Another object of the present invention is to simplify the viewing of content on mobile devices. An embodiment of the invention includes a method whereby the webmaster or his or her agent includes tags or coding indicating that pre-determined content be trimmed or skipped by a browser before the webpage is displayed on mobile device. An embodiment of the invention would be the use of tags, e.g. <nonmobile> . . . <nonmmobile>, to demark which content is not displayed on mobile devices having miniature screens but are displayed on devices having full size screens. However, this method's use of tags to indicate what content is intended for full size screens would require modification to all existing browsers including browsers for full size screens and possibly changes to the HTTP or WAP protocols. Another embodiment of the invention would embed a code in visible text, e.g. “STOP” . . . “START” as formerly used in telegrams, to demark where content of a webpage should be skipped when viewing on a mobile device, and similarly, “END OF DOCUMENT” or “END”, as formerly used in telegrams and still used in formal documents, to demark where content of a webpage should be trimmed when viewing on a mobile device. The visible text could be made small and displayed in the background color to avoid distraction. This method is superior because it does not require modification of existing browsers for devices having full screens but only for browsers designed for mobile devices such as Opera Mobile or Opera Mini. However, use of visible text would likely be indexed by search engines.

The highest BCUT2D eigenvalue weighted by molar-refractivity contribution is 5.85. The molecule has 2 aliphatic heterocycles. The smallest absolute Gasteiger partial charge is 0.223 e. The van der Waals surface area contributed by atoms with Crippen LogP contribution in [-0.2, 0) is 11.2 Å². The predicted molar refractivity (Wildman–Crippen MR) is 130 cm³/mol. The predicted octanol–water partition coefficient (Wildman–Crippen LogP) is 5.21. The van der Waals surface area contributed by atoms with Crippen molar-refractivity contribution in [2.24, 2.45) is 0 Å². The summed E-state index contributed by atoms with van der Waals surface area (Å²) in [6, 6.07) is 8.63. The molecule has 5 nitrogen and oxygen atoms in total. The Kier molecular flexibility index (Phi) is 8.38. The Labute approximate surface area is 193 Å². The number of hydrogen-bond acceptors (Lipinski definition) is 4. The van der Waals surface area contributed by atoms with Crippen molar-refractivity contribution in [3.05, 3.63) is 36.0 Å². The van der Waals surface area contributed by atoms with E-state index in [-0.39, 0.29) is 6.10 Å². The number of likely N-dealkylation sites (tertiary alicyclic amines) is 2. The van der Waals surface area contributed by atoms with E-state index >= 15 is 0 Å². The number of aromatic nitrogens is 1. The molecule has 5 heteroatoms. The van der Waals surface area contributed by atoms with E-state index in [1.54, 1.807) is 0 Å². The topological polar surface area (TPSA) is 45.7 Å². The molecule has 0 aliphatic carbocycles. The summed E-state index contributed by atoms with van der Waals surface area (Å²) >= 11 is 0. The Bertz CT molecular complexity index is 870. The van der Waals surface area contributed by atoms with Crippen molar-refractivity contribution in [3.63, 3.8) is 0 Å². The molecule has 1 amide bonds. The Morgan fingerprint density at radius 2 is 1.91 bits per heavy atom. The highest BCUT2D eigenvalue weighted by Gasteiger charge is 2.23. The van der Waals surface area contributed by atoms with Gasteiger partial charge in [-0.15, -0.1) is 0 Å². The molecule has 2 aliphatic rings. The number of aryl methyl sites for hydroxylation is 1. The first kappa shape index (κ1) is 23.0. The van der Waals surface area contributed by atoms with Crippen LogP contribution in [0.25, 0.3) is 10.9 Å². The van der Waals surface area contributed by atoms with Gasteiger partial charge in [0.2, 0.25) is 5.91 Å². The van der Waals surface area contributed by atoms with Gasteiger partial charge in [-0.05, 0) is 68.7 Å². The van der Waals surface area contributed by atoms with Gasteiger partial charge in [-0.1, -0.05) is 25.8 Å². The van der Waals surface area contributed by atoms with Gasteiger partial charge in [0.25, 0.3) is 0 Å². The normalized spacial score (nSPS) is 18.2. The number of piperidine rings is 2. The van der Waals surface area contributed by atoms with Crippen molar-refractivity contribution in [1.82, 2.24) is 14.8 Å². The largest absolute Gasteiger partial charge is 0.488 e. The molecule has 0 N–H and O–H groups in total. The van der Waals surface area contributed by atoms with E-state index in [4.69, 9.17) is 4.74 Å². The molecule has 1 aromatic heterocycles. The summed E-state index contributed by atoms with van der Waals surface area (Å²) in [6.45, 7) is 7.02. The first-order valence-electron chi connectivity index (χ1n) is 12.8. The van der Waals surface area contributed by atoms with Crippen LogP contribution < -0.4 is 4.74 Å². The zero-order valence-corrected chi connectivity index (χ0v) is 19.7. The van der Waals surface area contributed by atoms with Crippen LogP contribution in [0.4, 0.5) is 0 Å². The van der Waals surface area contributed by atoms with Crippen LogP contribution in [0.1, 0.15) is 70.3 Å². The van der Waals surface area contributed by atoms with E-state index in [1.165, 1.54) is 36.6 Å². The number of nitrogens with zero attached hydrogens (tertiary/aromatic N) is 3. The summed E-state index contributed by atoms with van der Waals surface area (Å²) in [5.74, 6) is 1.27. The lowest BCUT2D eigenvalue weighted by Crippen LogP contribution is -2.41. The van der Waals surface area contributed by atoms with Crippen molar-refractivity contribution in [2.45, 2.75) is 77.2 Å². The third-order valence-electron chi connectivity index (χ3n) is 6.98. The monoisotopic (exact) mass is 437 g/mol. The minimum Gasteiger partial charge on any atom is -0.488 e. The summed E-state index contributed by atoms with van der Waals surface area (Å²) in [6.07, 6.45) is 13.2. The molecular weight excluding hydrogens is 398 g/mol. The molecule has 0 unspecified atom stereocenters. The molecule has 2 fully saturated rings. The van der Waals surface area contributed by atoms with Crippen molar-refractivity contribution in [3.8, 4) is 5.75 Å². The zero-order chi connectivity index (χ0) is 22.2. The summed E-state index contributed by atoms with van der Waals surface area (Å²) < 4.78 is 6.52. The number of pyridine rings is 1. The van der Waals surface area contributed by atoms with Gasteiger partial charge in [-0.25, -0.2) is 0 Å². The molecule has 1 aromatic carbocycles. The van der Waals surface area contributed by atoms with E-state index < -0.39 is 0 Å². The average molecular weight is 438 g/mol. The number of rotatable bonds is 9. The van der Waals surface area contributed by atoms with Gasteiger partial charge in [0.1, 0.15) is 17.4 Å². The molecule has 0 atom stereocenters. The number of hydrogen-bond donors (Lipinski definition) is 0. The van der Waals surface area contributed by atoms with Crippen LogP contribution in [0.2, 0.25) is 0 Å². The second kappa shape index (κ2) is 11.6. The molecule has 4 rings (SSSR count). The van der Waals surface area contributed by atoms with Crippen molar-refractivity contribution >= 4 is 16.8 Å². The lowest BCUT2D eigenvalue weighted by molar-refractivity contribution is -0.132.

Another embodiment of the invention would be the use of tags, e.g. <mobile> . . . </mobile>, to demark which content is intended for mobile devices having miniature screens where “ . . . ” includes code or instructions for mobile devices or specific to a kind of mobile device. Since browsers for desktops and other devices with full size screens would ignore the code within these tags, it would not affect such browsers. Another embodiment of the invention uses pairs of special tags, e.g. <mobile> . . . </mobile>, where “ . . . ” is content to be display and/or codes to be used on a mobile device, to demark each section of content or code to be displayed on a mobile device and other code to be skipped on a mobile device. Similarly, the invention uses a special tag “<endmobile> . . . </endmobile>, where “ . . . ” may be empty, to indicate where to trim mobile webpage. Since tags would be ignored by search engines, the search results would not be affected.